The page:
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The Danger of Social Media in Family Law - Anything You Say or Post Can Be Used Against You.

Can My Social Media Postings Be Used in Court? Yes. Social media postings are no different than other evidence. In order to be admissible in court, social media postings must be relevant, authenticated and admissible at trial.

What if My Social Media Accounts are Private? Making your account private does not always protect your account from being viewed by an opposing party. Having a mutual friend could allow access to private social media accounts. Even if your account is private, formal discovery could be used to obtain information from a private account as long as the discovery request is limited to information relevant to the case. Formal discovery requests should be narrowly tailored, identify information sought and include time parameters. Open ended or broad discovery requests could be denied.

Should I Delete My Accounts? Deleting your social media account or posts that may be relevant to your case could be considered spoliation, which means destroying evidence. Talk to your lawyer before deleting any social media accounts or posts. A party to an action has a duty to preserve relevant information. You should change passwords and make your account private to reduce public access to your social media accounts. Carefully read your retainer agreement with your lawyer as it may contain language about preserving social media, emails and digital evidence. Do not post about your case or the other party while you are involved in litigation.

Social Media Connections. Do not connect via social media with attorneys, Guardian ad Litems, judges or commissioners involved in your case. The Wisconsin Court of Appeals recently reversed and remanded a Circuit Court decision in a paternity action because the judge accepted a Facebook friend request from a party prior to issuing a decision and he later decided in favor of that party. Miller v. Carroll, 2019 WI App 10 (Ct. App. 2019). The Court of Appeals concluded that the undisclosed Facebook connection between the judge and the litigant created a great risk of actual bias and resulted in the appearance of partiality. Id. at ¶29. However, a preexisting social media connection between a judge and opposing counsel may not necessitate a judge withdrawing from a case.[1]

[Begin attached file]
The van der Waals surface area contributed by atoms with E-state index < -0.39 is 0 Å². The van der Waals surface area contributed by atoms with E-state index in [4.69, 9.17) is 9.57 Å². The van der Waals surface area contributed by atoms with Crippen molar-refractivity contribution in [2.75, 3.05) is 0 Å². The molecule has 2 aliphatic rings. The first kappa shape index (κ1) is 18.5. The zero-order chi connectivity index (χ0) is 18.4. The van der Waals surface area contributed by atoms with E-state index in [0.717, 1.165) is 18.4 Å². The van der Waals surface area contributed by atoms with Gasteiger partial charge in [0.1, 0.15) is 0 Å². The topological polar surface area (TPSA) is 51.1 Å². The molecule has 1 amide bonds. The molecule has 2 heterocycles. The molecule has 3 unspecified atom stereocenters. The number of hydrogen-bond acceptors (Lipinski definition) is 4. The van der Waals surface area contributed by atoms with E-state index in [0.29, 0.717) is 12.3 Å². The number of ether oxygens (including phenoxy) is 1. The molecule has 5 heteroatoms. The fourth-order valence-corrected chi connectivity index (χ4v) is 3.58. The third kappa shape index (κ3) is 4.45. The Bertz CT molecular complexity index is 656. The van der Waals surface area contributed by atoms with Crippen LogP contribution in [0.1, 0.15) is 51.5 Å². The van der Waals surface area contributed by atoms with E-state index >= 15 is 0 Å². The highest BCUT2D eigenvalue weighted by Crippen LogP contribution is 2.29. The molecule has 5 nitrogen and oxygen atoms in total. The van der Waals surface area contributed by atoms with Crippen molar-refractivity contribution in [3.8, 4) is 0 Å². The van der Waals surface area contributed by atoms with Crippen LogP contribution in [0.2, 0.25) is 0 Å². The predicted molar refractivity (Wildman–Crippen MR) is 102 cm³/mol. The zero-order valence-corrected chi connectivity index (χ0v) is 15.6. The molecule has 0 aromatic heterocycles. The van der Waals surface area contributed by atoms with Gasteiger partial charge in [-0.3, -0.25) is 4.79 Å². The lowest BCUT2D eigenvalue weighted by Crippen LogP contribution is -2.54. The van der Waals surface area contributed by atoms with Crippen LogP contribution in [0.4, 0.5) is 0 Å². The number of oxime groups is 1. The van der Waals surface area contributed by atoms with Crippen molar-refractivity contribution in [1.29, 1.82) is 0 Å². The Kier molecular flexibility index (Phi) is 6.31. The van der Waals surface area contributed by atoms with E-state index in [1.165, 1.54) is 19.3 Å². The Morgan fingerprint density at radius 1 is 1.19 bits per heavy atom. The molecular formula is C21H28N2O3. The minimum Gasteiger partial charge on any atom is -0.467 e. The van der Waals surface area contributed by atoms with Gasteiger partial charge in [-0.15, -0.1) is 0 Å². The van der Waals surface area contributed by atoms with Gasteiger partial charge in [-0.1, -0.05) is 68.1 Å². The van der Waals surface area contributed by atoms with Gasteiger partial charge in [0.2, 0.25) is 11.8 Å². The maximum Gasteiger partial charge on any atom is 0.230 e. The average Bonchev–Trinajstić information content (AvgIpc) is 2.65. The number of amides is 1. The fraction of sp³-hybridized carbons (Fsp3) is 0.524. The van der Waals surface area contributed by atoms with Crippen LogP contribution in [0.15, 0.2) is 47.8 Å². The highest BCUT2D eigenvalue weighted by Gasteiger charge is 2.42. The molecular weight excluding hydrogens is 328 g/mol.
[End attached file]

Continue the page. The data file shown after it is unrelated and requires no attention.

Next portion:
Use Common Sense. Be upfront and honest with your lawyer about any negative information that may appear on your social media accounts and do not delete anything. Be sure to change your passwords and update your privacy settings. Do not connect with anyone that you do not know on social media. Refrain from discussing your case or the opposing party and be mindful of what you post or share on social media and how that could be perceived by the other party or the court. Consider anything you post to be available to the other side to use against you in court.

[1] Hudson, David L., Jr. (2019, May). Is Your Judge Your Facebook Friend?, ABA Journal, 24-25.

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